The increase in domestic violence complaints can also be attributed to a greater public awareness, so that there is less reluctance to file a complaint. The Women's Commission has been active in providing information on domestic violence and has contributed along with other organizations to the greater public awareness.
According to the Women's Commission,
West Virginia women were less likely to serve in an elected position than in the
nation as a whole;
West Virginia ranked 43 out of the 50 states in growth of women owned businesses for the time period of 1982 to 1987;
West Virginia's female unemployment rate (8.7%) was higher than the national average (6.2%) in 1990;
West Virginia had the fifth highest cervical cancer death rate in the nation in 1990.
Although there is a positive trend in some areas, West Virginia still falls short of national averages. According to one member of the Women's Commission, "it is clear that in many areas the women of West Virginia are being shortchanged and their development lags by comparison with the rest of the United States."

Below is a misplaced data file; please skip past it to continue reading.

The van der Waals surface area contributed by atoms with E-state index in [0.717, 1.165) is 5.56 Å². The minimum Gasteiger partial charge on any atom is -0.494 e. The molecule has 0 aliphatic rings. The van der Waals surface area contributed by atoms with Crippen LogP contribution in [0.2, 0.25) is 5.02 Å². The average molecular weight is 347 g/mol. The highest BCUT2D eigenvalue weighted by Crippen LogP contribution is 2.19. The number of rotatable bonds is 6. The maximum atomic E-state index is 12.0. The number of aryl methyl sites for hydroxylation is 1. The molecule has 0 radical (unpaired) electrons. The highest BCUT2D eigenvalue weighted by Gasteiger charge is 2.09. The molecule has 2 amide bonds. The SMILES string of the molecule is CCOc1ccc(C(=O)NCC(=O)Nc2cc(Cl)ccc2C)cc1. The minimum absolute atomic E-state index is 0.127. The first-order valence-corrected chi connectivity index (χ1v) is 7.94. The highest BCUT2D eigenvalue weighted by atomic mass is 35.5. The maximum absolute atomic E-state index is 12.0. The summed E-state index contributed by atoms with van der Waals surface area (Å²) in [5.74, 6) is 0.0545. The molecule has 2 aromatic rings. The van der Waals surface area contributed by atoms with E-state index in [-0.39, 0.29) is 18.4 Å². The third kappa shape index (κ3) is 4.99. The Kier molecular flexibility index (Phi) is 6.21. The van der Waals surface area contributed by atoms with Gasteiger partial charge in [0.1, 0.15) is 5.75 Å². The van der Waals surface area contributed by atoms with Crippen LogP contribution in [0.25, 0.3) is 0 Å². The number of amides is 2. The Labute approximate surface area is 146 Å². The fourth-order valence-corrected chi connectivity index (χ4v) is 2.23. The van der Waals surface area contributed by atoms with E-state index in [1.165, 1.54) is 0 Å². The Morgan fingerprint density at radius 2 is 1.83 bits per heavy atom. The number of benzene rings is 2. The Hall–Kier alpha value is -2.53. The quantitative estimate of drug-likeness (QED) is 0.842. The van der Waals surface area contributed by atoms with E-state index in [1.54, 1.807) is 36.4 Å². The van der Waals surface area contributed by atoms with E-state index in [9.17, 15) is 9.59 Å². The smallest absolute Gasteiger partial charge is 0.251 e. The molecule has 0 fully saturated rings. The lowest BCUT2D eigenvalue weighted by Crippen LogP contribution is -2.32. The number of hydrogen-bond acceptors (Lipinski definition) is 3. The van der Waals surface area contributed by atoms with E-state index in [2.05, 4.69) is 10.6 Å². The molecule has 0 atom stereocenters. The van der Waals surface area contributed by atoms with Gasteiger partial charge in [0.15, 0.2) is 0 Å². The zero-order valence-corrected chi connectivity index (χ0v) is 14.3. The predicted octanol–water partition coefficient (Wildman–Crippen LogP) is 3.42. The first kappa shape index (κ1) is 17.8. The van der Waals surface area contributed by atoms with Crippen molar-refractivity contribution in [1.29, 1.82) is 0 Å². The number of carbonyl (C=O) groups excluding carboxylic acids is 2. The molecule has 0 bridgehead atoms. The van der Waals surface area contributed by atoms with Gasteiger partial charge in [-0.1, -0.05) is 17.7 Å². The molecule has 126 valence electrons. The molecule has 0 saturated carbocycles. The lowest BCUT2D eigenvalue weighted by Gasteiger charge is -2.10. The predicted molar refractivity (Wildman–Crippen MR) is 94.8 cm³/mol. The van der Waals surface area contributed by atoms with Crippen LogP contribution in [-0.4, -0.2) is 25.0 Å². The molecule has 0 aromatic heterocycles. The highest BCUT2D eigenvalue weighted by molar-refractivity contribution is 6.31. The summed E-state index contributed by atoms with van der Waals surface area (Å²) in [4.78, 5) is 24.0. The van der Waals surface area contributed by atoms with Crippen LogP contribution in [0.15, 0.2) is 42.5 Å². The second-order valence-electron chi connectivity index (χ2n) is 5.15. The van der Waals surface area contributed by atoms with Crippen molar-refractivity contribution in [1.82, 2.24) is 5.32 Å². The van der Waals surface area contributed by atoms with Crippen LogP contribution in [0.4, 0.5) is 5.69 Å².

Women's Commission Has Been Ineffective
The primary means of the Women's Commission to impact change in the status of women is through education and dissemination of information. The Women's Commission has several publications that provide information on women's issues and statistical information on the status of women in West Virginia. Unfortunately, dissemination of information alone is not sufficient to improve the status of women. For greater effectiveness in improving the condition of women, the Women's Commission needs to initiate legislative change. A primary failure of the Women's Commission is a lack of legislative initiative.
To illustrate the greater effectiveness legislative change has over simply disseminating information are seat belt laws. An extensive 1980 study of seat belt usage in other nations prepared for the National Highway Traffic Safety Administration by Peat, Marwick, Mitchell & Co., concluded that "public information and educational programs, while useful for informing people, do not cause people to change their behavior." Two years later, New York passed the first of what would be a wave of state seat belt enforcement laws. By December 1995, 49 states and the District of Columbia had enacted some type of seat belt enforcement legislation. From 1983 to 1985, 3588 lives were saved by seat belt use. By 1986 that number had nearly doubled and continues to increase every year at a significant rate. It was not until seat belt legislation that seat belts began to make an impact in saving lives.